Lockheed Martin Says Attackers Went Quiet After Mandiant's APT1 Report Called Out Chinese Cyber Spies
Threat actors targeting Lockheed Martin immediately halted their cyberattacks against the defense contractor following the release of Mandiant’s APT1 report, Lockheed executives said Wednesday.
In February 2013, Mandiant released its bold, unprecedented report that made direct allegations and exposed a multi-year, massive cyber state-sponsored espionage campaign from a unit of China’s People’s Liberation Army (PLA).
The threat actor group, dubbed APT1 by FireEye-owned Mandiant, is alleged to be one of the most persistent of China's cyber threat actors, which the security firm claims has “systematically stolen hundreds of terabytes of data” from at least 141 organizations.
However, as Mandiant explained in a follow-up report released in May 2013, the threat actors immediately began curtailing their attacks after being called out and began to shift techniques, something that Lockheed witnessed in its own environment.
“Since the Mandiant report came out, we saw an immediate decrease in attacks,” Charles “Charlie” Croom, VP of Cyber Strategy and Government Relations at Lockheed Martin Information Systems & Global Solutions, told SecurityWeek. “I think all our strategic partners saw that,” he said.
Speaking to SecurityWeek at the company’s Global Vision Center in Arlington, Virginia, Croom said the adversary that Mandiant exposed was one that a number of companies, including Lockheed Martin, had been tracking for over a year. “We were familiar with this adversary, and were familiar with their tactics and procedures,” he said.
“Because of the characteristics of the attacks, and who they are attacking, we know who the team is,” Croom said.
While Mandiant’s report was met with criticism by some, particularly around the challenges of attribution, it’s clear that the report had a significant impact and triggered a reaction from the alleged state sponsored threat actors.
“We’re glad Mandiant stood up,” Croom said.
“[The report] was a trigger point”, Darrell Durst, VP of Cyber Solutions at Lockheed Martin, said during a panel discussion at the Lockheed Martin Defense and Intelligence Technology Media Summit on Wednesday. “Things were dying down even before the report came out, but you could clearly see a shift in actions.”
While not necessarily as a result of the APT1 report, Croom, who while in the U.S. Air Force served as Director of the Defense Information Systems Agency (DISA) and Commander of the Joint Task Force for Global Network Operations, said that Lockheed’s hardened IT security infrastructure is forcing some attackers to find other means to attack.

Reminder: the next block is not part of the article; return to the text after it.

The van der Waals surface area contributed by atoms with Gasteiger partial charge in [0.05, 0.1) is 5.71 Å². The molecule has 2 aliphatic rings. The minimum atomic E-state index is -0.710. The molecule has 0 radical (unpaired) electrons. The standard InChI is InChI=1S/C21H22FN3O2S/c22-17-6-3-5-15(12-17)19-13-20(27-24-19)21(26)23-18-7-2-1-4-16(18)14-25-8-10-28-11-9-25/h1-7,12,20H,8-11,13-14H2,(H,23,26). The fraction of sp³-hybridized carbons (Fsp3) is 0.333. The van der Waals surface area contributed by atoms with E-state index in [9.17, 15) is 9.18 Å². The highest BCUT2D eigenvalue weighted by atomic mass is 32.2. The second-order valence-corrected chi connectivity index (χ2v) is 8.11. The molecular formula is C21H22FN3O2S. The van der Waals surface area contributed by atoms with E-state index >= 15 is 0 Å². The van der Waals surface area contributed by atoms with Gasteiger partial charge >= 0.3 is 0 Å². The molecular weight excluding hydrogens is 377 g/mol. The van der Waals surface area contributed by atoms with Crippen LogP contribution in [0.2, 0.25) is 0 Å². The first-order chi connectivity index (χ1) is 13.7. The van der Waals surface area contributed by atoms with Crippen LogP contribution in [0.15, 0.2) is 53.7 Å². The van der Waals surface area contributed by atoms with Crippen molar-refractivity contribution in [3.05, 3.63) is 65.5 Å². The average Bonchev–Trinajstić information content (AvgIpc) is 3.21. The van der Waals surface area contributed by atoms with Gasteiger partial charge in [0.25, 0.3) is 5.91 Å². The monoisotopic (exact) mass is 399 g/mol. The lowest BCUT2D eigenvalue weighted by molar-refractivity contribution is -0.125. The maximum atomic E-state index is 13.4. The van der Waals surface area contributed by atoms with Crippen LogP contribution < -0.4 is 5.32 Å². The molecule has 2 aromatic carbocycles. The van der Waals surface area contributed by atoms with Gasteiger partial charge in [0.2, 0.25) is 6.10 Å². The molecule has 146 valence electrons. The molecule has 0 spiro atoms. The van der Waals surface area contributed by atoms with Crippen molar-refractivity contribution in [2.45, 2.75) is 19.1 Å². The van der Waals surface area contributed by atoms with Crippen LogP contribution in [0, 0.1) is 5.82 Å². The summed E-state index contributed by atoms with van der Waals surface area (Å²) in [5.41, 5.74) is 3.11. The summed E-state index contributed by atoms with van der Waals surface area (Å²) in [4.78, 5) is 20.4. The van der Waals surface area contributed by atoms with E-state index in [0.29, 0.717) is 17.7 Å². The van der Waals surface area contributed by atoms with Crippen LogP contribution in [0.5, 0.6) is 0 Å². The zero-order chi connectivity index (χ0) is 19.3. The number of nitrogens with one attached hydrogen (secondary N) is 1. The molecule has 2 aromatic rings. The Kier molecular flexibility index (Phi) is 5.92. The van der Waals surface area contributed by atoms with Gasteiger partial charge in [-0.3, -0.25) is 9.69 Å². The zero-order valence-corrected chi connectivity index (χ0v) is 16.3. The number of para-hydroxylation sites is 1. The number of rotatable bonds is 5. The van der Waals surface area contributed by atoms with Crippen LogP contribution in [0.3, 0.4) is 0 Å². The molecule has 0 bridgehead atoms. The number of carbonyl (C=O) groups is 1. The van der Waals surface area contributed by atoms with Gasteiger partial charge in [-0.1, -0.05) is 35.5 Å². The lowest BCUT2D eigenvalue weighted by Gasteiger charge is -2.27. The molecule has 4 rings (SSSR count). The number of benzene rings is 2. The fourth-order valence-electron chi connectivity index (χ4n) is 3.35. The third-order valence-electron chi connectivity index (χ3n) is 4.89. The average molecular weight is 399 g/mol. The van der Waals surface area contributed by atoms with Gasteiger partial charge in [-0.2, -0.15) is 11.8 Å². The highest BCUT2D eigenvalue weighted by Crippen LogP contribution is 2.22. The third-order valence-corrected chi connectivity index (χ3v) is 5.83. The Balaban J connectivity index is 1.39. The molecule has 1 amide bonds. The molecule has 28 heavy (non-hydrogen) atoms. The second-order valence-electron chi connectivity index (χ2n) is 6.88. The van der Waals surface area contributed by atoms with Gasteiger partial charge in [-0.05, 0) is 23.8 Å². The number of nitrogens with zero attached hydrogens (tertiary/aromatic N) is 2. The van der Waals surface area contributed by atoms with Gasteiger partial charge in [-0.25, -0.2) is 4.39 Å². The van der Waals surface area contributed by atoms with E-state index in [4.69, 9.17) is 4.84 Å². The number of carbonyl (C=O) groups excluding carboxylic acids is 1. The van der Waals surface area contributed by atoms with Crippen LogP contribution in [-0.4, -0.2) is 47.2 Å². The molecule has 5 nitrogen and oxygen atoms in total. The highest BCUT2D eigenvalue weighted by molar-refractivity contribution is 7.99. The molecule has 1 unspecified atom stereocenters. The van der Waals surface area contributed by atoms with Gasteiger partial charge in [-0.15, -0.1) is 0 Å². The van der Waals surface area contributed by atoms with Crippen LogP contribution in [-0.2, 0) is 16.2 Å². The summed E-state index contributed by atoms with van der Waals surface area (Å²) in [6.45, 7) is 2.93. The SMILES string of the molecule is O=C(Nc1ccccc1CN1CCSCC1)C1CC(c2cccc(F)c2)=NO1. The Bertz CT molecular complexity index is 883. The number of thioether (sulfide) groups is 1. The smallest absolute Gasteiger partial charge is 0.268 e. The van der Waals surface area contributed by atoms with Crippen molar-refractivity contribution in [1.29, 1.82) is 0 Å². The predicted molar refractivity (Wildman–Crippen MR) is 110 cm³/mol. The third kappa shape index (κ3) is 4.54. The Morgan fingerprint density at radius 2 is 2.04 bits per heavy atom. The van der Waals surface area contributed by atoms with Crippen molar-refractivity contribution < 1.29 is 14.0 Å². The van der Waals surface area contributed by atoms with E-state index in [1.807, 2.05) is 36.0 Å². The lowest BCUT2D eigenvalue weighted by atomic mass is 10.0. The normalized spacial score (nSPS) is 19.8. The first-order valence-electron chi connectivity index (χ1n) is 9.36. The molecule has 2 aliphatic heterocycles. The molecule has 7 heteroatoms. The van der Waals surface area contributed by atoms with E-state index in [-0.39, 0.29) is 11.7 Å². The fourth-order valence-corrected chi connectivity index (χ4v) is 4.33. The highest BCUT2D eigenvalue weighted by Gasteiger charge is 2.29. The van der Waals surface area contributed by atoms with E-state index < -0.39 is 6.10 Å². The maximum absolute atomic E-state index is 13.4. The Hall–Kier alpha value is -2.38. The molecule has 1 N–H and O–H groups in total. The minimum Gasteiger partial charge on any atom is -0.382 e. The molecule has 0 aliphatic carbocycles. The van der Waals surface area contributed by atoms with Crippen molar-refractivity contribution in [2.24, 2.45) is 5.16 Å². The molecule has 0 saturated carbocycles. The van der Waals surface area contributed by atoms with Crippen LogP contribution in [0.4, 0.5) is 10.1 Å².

“The good news is that they are not attacking Lockheed Martin any more because we are too hard, so they are going to our suppliers,” he said.
“The threat over the last ten years has gotten extremely aggressive,” Durst said. “[Attackers] are actually being very strategic in where it is that they want to get the information and how they are going to go about doing that.”
“They will wait,” Durst said, adding that attackers will take their time in order to get in and achieve their objectives.
“They will go to a supplier who has the connection to Lockheed Martin from an IT perspective, or even in a sharing of documentation,” Durst said.
While Durst says the defense giant has been successful in thwarting a number of attackers, he said new adversaries with new techniques continue to emerge and campaigns continue to increase.
“We have seen a number of the adversaries gone quiet,” he said. “I think we have successfully been able to counter a number of adversaries relative to our networks."
While some attackers may have gone quiet, the company does not believe they have gone away for good, but have rather shifted tactics.
“Even if it were two years, that’s not necessarily an indication that they have gone away,” Durst said.
“We are assuming they are taking a different approach,” said Tim Reardon, Vice President and General Manager Lockheed’s Defense & Intelligence Solutions group.
While Lockheed did not specify the tactics used against them by the APT1 attackers, Mandiant’s report explained that the group used highly targeted spear-phishing techniques to infect a target, which included creating fake email accounts in the name of someone that the target would recognize.
When asked if they were able to trace the attacks back to China, Croom reiterated the company’s policy of non-attribution.
“We’re interested more in their attributes, and how their attributes can reveal them coming into our network so that we can spot them and kick them out.”